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5PSQ-057 Development of an analysis method to assess the occupational risk dealing with therapeutic monoclonal antibodies using liquid chromatography and high-resolution mass spectrometry (lc-hrms)
  1. M Klassen1,
  2. L Reinders1,
  3. T Teutenberg1,
  4. J Tuerk2
  1. 1Institute of Energy and Environmental Technology, Research Analysis, Duisburg, Germany
  2. 2Institute of Energy and Environmental Technology, Environmental Hygiene and Micropollutants, Duisburg, Germany


Background In the last decade biopharmaceuticals became increasingly important. In 2016, nine out of 10 top-selling drugs were classified as biologics and their market share is still growing. The risk assessment of biopharmaceuticals from the occupational health perspective, however, is not completed. Especially the role of therapeutic monoclonal antibodies (mAbs) for occupational safety is still discussed controversially. In this debate it becomes clear that the large molecular weight hinders mAbs to penetrate the skin and diminishes the pulmonary uptake. Thus only slight amounts of mAbs reach systemic circulation. Nevertheless, sensitisation by pulmonary uptake cannot be excluded. However, the major problem in this discussion is the lack of data about the effects at long-term low dose exposure. Thus, the occupational risk is still uncertain. Besides that theoretical examination the effective airborne mAbs exposure to healthcare staff is not monitored.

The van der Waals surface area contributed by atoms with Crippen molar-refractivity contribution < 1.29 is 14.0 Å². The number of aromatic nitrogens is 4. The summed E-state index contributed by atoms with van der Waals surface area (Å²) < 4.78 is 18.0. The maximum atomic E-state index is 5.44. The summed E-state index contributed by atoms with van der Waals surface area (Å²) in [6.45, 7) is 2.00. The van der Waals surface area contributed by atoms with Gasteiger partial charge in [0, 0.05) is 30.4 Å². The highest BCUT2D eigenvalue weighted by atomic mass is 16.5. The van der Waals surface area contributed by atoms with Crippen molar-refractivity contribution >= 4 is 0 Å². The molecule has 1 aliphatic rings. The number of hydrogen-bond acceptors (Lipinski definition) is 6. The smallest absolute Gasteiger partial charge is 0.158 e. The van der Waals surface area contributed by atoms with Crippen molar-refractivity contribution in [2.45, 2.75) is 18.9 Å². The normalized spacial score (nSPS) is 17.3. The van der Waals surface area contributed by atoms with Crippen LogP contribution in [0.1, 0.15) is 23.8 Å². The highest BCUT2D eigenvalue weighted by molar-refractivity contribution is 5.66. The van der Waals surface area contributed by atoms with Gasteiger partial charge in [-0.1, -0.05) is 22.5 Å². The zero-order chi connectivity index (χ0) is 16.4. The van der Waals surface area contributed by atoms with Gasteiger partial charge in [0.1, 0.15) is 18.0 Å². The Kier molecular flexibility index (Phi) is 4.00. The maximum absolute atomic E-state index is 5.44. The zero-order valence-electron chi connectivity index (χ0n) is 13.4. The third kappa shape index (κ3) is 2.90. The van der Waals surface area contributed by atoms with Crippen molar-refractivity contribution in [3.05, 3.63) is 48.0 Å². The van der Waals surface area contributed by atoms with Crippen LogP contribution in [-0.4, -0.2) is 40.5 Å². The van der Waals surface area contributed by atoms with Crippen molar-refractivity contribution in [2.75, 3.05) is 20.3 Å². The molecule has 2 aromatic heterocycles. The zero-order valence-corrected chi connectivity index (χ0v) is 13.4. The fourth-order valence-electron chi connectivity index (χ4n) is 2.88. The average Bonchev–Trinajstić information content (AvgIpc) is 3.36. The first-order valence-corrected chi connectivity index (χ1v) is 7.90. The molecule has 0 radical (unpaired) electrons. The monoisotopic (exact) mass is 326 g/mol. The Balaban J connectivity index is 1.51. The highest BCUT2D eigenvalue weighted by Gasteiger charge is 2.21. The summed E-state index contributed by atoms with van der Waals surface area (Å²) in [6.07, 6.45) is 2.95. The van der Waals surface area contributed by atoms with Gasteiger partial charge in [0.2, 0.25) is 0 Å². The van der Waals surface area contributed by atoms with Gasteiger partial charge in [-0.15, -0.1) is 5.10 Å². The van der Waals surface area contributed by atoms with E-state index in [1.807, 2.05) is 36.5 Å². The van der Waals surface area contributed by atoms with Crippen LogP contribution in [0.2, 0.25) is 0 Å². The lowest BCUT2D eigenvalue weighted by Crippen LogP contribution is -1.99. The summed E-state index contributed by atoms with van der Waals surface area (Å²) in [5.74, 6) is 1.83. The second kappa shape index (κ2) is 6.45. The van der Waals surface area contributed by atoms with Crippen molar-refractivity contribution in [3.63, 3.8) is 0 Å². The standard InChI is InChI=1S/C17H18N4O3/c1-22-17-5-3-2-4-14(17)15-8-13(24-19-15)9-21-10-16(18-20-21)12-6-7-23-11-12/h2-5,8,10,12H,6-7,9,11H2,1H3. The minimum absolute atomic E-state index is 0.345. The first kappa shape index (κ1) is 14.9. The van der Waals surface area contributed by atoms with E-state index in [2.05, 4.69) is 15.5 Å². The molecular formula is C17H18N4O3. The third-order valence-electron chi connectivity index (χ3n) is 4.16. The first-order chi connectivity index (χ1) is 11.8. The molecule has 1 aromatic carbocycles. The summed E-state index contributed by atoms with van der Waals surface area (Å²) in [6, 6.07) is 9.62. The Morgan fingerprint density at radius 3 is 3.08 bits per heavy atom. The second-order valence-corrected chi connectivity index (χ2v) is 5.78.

Purpose We have developed a method that enables the measurement of airborne mAbs. A sensitive analytical method is crucial for assessing the effective personnel exposure. Therefore, in a first step the stability of mAbs, the sampling rate and the limit of detection for several mAbs were investigated.

Material and methods In our study rituximab, trastuzumab and daratumumab were analysed. High-performance liquid chromatography, coupled to high resolution mass spectrometry (LC-HRMS), was used to estimate the mAb concentration after tryptic digestion.

Results It is shown that >85% of the mAbs are recovered when sampled up to 24 hours. Depending on the respiratory volume the sampling rate was set to 2 L min-1, resulting in 1 m3 per working shift (8 hours). The limit of detection (LOD) for signature peptides varies from 5 to 10 µg per m3. For the overall peptide the LOD is 26 µg.

Conclusion A method based on LC-HRMS to detect airborne mAbs was successfully developed and validated. Furthermore, a suitable personnel sampling method was identified. It is expected that airborne mAbs reach concentrations up to several micrograms per working shift. Thereby, our method achieves the relevant measurement range. Otherwise, it is necessary to transfer the method to a more sensitive LC-MS/MS detection system to achieve even lower detection limits.

No conflict of interest

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